Throughout her later years, she continued to speak at many Republican events. In 1932 she gave a talk in Rushville, Indiana to their Republican women's club. That year the local newspaper referred to her as "Mrs. Eleanor Barker Snodgrass" so although it is unclear what year she married, it is certain she was married by 1932. In 1934 Mrs. Eleanor Snodgrass served as the Ninth district vice-chairman of the Republican committee. In 1935 the Brown County Democrat newspaper in Nashville, Indiana reported that Mrs. Eleanor Snodgrass was the Ninth district vice-chairman and a candidate for the position of Republican national committeewoman. In 1940 Mrs. Snodgrass was serving as the Indiana Republican vice-chairman and gave a speech at a luncheon in front of 500 women in the Half Century Clubroom. In this speech she proclaimed that GOP women needed a "˜man of vision' who did not support the centralization of executive power she felt had happened under Franklin Roosevelt. She also called for a decrease in the size of the federal government, which in her opinion had expanded dramatically during the great depression. In 1941 she was still living in Nashville, Indiana and her local newspaper reported that she was injured in a car accident in Gainesville, Florida that year. She passed away in 1971.


1. "Danger in One-Man Government Cited by Guest Speaker: Mrs. Eleanor Snodgrass Tells County GOP Women "˜Man of Vision' Needed The Daily Clintonian, Clinton, Indiana September 27, 1940.

2. "Eleanor Barker" United States Census, 1910

3. "Eleanor Snodgrass" Find a Grave

4. Foundation Document: Belmont-Paul Women's Equality National Monument in Washington, DC, August 2017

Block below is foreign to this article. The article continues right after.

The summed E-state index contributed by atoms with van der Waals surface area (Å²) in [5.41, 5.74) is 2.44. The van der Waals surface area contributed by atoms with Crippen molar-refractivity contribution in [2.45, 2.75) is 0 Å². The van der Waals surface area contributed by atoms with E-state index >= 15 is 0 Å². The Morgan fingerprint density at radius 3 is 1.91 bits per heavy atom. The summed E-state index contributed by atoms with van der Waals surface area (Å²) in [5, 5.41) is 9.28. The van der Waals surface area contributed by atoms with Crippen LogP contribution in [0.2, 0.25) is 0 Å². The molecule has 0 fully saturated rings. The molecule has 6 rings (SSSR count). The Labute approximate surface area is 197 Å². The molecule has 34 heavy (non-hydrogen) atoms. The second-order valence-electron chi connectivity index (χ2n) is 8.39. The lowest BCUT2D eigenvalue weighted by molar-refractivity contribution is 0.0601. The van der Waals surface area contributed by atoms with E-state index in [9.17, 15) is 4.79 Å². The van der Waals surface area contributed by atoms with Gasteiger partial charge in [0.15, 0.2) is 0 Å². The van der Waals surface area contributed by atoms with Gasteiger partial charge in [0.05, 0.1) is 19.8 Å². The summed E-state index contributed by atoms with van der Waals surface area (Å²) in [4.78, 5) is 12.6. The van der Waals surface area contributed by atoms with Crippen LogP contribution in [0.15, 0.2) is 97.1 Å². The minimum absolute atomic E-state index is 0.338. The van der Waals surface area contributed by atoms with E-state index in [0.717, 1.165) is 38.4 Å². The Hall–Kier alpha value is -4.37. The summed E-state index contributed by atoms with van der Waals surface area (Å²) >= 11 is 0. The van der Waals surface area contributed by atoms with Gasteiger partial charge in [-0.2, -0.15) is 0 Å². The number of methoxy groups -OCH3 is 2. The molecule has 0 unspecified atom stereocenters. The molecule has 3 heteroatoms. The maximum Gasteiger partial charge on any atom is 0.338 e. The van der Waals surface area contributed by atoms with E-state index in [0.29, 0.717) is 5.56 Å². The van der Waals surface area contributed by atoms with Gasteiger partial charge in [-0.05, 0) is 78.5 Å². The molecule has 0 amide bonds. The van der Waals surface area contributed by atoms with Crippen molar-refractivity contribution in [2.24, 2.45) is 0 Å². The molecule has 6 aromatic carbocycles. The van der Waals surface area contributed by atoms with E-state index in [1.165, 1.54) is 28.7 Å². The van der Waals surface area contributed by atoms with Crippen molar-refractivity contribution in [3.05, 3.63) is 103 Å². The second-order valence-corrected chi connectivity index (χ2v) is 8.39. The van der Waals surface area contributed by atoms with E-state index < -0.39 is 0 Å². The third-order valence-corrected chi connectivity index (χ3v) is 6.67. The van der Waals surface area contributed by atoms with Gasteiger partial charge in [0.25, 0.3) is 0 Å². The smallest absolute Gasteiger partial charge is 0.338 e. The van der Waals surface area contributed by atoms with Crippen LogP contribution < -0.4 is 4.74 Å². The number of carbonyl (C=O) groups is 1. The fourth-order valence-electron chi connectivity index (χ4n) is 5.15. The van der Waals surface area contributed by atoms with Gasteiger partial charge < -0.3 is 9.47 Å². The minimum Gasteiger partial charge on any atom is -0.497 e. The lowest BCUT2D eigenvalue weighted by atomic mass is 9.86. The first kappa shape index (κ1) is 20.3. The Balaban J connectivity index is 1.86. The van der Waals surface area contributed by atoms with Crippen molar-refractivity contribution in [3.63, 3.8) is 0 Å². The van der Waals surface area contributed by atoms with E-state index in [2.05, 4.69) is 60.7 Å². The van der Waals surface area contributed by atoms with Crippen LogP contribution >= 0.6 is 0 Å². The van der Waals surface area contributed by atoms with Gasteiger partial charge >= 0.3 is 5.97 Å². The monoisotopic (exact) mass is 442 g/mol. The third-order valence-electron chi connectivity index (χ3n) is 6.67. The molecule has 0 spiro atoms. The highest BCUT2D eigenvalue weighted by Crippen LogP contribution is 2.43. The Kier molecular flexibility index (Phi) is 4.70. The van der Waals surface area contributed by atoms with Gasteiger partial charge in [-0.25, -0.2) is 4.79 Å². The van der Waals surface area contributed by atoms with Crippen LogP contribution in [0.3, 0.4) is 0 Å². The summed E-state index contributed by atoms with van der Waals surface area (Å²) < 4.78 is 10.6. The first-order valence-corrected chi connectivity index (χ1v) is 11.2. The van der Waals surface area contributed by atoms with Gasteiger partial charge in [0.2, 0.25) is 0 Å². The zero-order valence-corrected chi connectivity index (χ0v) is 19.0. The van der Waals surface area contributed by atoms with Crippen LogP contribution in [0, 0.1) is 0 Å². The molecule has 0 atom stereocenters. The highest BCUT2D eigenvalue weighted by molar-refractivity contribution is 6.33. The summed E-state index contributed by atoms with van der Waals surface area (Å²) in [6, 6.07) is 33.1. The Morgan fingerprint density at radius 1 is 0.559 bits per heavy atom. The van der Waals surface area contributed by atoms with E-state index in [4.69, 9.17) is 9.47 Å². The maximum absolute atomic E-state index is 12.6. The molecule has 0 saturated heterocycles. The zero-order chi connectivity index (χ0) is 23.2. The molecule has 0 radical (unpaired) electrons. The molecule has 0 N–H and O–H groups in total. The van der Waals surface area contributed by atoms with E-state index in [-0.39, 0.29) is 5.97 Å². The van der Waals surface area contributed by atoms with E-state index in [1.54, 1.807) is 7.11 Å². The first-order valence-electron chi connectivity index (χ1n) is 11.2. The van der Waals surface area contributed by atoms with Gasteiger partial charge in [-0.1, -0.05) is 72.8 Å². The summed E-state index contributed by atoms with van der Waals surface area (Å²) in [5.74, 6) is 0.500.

5. "Franchise Leagues to Hold Union Meetings" The Indianapolis News, Indianapolis, Indiana February 5, 1916.

6. "G.O.P. Meeting in Nashville" The Republic Columbus, Indiana, August 4, 1934.

7. "G.O.P. Women to Hear An Address" Rushville Republican, Rushville, Indiana October 31, 1932.

8. Miss Eleanor P. Barker, Indianapolis, state chairman for Indiana of Congressional Union for Woman Suffrage: member of advisory council of National Woman's Party. Indiana Indianapolis United States, 1914. {to 1916 July 8] Photograph. Retrieved from the Library of Congress, (Accessed January 02, 2018.)  

9. "Mrs. Eleanor Snodgrass Injured in Auto Wreck" Brown County Democrat, Nashville, Indiana January 9, 1941.

10. "Mrs. Snodgrass for Committeewoman" Brown County Democrat, Nashville, Indiana November 7, 1935.

11. "President Asked to Open Second Term with Action on Suffrage" The Suffragist March 10, 1917.

12. Report of the Twentieth Annual Meeting of the State Bar Association of Indiana, University of Chicago, July 1916

13. "Republican Women Hear an Interesting Talk Wednesday" Rushville Republican, Rushville, Indiana November 3, 1932.

14. Women Lawyers' Journal, Volumes 9-12 Women's Lawyers' Club, 1919 DIgitized August 1, 2008